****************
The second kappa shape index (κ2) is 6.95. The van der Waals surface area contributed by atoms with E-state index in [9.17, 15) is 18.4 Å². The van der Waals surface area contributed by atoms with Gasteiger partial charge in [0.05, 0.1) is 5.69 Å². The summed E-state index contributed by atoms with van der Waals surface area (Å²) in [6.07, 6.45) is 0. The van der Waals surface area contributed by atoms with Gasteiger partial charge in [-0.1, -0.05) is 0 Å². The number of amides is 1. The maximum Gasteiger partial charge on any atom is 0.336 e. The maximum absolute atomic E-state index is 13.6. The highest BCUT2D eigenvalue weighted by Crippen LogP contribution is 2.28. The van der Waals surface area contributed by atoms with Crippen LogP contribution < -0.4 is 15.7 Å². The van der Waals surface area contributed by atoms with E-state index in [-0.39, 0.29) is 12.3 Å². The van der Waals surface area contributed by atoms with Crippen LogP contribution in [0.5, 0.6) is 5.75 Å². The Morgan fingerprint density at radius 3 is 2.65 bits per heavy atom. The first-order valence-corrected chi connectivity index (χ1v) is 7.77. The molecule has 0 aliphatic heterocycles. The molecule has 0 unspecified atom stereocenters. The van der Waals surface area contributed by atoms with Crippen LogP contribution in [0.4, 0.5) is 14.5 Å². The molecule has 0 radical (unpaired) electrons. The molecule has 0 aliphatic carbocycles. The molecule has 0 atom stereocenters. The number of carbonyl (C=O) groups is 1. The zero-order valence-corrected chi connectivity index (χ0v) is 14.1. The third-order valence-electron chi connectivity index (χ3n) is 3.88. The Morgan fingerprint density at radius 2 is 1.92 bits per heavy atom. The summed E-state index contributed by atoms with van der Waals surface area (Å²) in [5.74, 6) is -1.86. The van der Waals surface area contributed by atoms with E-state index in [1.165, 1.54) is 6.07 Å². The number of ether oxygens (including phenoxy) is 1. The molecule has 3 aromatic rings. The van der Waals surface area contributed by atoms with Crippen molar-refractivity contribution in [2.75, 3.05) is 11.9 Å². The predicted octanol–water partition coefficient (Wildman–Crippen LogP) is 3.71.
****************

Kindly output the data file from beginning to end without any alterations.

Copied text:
The second kappa shape index (κ2) is 6.95. The van der Waals surface area contributed by atoms with E-state index in [9.17, 15) is 18.4 Å². The van der Waals surface area contributed by atoms with Gasteiger partial charge in [0.05, 0.1) is 5.69 Å². The summed E-state index contributed by atoms with van der Waals surface area (Å²) in [6.07, 6.45) is 0. The van der Waals surface area contributed by atoms with Gasteiger partial charge in [-0.1, -0.05) is 0 Å². The number of amides is 1. The maximum Gasteiger partial charge on any atom is 0.336 e. The maximum absolute atomic E-state index is 13.6. The highest BCUT2D eigenvalue weighted by Crippen LogP contribution is 2.28. The van der Waals surface area contributed by atoms with Crippen LogP contribution < -0.4 is 15.7 Å². The van der Waals surface area contributed by atoms with E-state index in [-0.39, 0.29) is 12.3 Å². The van der Waals surface area contributed by atoms with Crippen LogP contribution in [0.5, 0.6) is 5.75 Å². The Morgan fingerprint density at radius 3 is 2.65 bits per heavy atom. The first-order valence-corrected chi connectivity index (χ1v) is 7.77. The molecule has 0 aliphatic heterocycles. The molecule has 0 unspecified atom stereocenters. The van der Waals surface area contributed by atoms with Crippen LogP contribution in [0.4, 0.5) is 14.5 Å². The molecule has 0 radical (unpaired) electrons. The molecule has 0 aliphatic carbocycles. The molecule has 0 atom stereocenters. The number of carbonyl (C=O) groups is 1. The zero-order valence-corrected chi connectivity index (χ0v) is 14.1. The third-order valence-electron chi connectivity index (χ3n) is 3.88. The Morgan fingerprint density at radius 2 is 1.92 bits per heavy atom. The summed E-state index contributed by atoms with van der Waals surface area (Å²) in [5.74, 6) is -1.86. The van der Waals surface area contributed by atoms with E-state index in [1.165, 1.54) is 6.07 Å². The number of ether oxygens (including phenoxy) is 1. The molecule has 3 aromatic rings. The van der Waals surface area contributed by atoms with Crippen molar-refractivity contribution in [2.75, 3.05) is 11.9 Å². The predicted octanol–water partition coefficient (Wildman–Crippen LogP) is 3.71.